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Diseases, except where they are very dangerous, should not be irritated by drugs. For every disease has a structure that resembles in a certain manner the nature of living creatures. For the composition of these living creatures has prescribed periods of life for the species as a whole.  It is the same with the constitution of diseases; whenever anyone destroys this by drugs, contrary to the allotted period of time, many serious diseases are wont to arise from those that are few and slight. Consequently, so far as leisure permits, one should control all such diseases by regimen, instead of irritating a troublesome evil by administering drugs.  — Plato

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Breakthrough Brain and Muscle Rejuvenating Drug?

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This is early phase research, but Researchers at UC Berkeley have discovered a drug that rejuvenates old stems in the brains and muscles of mice.

You can read about this on Science Alert: Scientists have identified a drug that rejuvenates ageing muscle and brain tissue

Or the UC Berkeley Press release: Drug perks up old muscles and aging brains

Or from the journal article itself in Oncotarget: Systemic attenuation of the TGF-β pathway by a single drug simultaneously rejuvenates hippocampal neurogenesis and myogenesis in the same old mammal

From the press release:

We established that you can use a single small molecule to rescue essential function in not only aged brain tissue but aged muscle,” said co-author David Schaffer, director of the Berkeley Stem Cell Center and a professor of chemical and biomolecular engineering. “That is good news, because if every tissue had a different molecular mechanism for aging, we wouldn’t be able to have a single intervention that rescues the function of multiple tissues.

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The Future of Medicine?

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As strange as it feels to be referring an article about medical innovation from Fox News, the story is too interesting not to share.

It’s about a medical student who gets leukemia, receives treatment, and the leukemia eventually comes back.  He ends up having his entire genome sequenced which results in a gene abnormality being discovered.  This discovery becomes the indication to use a particular drug known to target the specific gene he has in higher than average amounts.  This was with the assistance of IBM’s Waston supercomputer and their genomic analytics.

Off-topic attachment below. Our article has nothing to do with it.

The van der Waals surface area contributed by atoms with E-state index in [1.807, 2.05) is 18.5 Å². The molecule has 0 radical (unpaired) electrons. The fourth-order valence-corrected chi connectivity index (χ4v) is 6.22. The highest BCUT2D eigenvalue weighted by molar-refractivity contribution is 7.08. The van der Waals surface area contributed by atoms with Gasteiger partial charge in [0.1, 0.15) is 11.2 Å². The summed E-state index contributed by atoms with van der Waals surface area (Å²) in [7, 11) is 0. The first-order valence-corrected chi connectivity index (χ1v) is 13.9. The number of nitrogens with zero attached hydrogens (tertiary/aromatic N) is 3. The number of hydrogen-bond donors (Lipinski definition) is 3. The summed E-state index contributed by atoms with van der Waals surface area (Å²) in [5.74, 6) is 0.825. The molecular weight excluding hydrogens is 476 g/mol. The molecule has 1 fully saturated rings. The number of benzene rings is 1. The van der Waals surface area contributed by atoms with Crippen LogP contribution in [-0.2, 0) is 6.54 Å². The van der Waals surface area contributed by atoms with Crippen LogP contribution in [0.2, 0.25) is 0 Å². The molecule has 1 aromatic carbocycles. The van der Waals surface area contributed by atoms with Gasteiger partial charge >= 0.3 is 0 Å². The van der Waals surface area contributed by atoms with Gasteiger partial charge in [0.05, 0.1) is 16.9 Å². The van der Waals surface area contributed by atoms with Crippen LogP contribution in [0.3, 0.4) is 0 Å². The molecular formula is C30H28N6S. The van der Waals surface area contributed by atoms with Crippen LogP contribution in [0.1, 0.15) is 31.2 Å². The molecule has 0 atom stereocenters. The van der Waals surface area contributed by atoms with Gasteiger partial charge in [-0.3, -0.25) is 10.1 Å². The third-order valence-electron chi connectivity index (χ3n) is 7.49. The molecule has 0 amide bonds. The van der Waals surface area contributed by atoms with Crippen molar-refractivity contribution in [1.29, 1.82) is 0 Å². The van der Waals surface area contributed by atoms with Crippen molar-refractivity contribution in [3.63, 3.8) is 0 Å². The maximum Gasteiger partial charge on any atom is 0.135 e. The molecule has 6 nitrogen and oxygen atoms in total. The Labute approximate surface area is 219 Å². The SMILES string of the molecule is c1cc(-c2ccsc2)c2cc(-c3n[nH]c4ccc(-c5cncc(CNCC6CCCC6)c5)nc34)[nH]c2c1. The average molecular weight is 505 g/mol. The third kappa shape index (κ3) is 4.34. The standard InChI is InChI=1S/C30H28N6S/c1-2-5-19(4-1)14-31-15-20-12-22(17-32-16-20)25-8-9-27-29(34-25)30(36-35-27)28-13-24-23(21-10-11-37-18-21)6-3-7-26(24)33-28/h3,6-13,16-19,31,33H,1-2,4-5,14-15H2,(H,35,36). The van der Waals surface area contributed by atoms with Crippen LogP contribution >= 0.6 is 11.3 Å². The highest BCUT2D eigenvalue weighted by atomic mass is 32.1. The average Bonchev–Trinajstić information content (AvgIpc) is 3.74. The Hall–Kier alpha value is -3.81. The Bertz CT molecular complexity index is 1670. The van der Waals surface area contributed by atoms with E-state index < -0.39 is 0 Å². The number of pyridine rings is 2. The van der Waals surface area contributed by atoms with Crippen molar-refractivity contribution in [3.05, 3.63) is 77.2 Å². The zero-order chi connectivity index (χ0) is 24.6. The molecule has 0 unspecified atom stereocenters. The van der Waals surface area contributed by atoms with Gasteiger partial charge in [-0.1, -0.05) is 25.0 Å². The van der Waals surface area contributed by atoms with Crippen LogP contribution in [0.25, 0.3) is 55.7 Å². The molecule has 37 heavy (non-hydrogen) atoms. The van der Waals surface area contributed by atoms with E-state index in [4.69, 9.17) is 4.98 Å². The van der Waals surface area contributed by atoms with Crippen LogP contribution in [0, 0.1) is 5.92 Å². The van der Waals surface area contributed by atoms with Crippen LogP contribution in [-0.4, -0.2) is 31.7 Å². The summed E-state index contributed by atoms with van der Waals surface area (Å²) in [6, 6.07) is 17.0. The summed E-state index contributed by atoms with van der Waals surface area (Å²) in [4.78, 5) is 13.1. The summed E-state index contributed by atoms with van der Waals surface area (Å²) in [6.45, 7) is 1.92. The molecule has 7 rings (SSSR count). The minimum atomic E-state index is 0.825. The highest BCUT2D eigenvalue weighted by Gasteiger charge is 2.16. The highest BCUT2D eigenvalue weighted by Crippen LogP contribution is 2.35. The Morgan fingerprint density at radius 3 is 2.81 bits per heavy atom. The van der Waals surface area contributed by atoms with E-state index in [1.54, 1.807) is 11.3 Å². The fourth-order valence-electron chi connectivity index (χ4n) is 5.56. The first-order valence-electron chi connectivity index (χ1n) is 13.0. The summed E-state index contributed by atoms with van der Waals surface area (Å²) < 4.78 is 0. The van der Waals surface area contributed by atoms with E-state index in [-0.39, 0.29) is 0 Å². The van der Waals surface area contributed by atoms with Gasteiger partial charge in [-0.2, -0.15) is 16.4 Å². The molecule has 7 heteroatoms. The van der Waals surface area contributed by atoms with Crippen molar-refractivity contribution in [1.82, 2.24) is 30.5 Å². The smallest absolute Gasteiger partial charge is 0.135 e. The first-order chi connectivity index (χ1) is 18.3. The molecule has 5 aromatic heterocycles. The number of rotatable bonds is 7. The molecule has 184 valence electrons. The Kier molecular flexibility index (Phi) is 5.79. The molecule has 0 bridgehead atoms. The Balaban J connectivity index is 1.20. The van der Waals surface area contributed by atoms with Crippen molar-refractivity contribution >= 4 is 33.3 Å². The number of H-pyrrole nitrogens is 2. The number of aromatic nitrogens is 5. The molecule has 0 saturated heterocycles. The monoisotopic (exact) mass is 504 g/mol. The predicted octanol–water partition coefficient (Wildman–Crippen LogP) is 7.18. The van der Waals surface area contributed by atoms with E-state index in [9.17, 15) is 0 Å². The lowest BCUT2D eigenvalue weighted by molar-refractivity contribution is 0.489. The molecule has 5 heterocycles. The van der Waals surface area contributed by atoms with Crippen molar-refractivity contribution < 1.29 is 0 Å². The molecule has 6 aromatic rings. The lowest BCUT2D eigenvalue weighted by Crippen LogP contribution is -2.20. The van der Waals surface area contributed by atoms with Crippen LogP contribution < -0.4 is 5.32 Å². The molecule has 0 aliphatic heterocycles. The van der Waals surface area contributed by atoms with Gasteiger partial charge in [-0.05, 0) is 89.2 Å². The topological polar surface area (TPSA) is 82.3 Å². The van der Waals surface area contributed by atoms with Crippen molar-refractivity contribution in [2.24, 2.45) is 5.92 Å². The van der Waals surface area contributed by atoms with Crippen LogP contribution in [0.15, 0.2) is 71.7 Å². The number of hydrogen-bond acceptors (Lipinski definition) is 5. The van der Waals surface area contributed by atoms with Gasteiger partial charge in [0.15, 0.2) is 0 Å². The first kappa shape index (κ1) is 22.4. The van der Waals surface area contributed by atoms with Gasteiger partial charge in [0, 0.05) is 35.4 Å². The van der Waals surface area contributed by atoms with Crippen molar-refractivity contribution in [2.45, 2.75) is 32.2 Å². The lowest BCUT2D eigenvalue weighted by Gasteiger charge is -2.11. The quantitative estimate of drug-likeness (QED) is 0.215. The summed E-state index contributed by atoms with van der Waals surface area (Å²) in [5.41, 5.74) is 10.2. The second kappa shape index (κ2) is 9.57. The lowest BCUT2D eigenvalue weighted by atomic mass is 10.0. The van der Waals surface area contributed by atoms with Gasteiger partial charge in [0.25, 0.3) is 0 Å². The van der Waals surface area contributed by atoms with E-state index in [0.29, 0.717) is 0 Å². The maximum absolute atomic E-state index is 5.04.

This used the stuff of science fiction.  But it’s achievable now.  It’s not clear how many years it will take before this kind of technology is available to the average person, but clearly this is a promising direction.  It doesn’t eliminate the need for us to detoxify our environment or make healthy diet and lifestyle decisions.  But we must be open to the explorations and findings from modern health studies.

You can read more on the article page: How IBM’s Watson supercomputer is battling cancer with advanced genomics

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Vitamin and Mineral Consumption

The following 2013 study,

Mensink G.B.M. et al. Mapping low intake of micronutrients across Europe. British Journal of Nutrition, October 2013

http://www.ncbi.nlm.nih.gov/pubmed/23312136

Tested Europeans for 17 different basic micronutrients and found a significant number of deficits.

There are many reasons why people do not get adequate vitamin and mineral consumption, with industrial food production methods, poor food choices, and lack of organic foods being chief amongst them.

The seriousness of micronutrient deficiencies should not be underestimated.   One of the best books on this subject is by Paul Bergner:

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The Healing Power of Minerals, Special Nutrients and Trace Elements

You can enjoy robust health without relying on a lowfat diet or bottles full of nutritional supplements. You don’t even have to give up meat. The secret lies in “The Healing Power of Minerals, Special Nutrients, and Trace Elements. From calcium and iron to the essential fatty acids and beyond, minerals are the hard-working dietary necessities that supply the body’s building materials, affect digestion, and perform other tasks crucial to health and fitness.Modern farming and food processing rob food of valuable nutrients. But respected nutritionist, herbalist, and researcher “Paul Bergner explains, item by item, how to restore 22 important minerals and other nutrients to your diet. You will learn how much of each you need and which foods can provide it. Find out just how easy and enjoyable good nutrition be!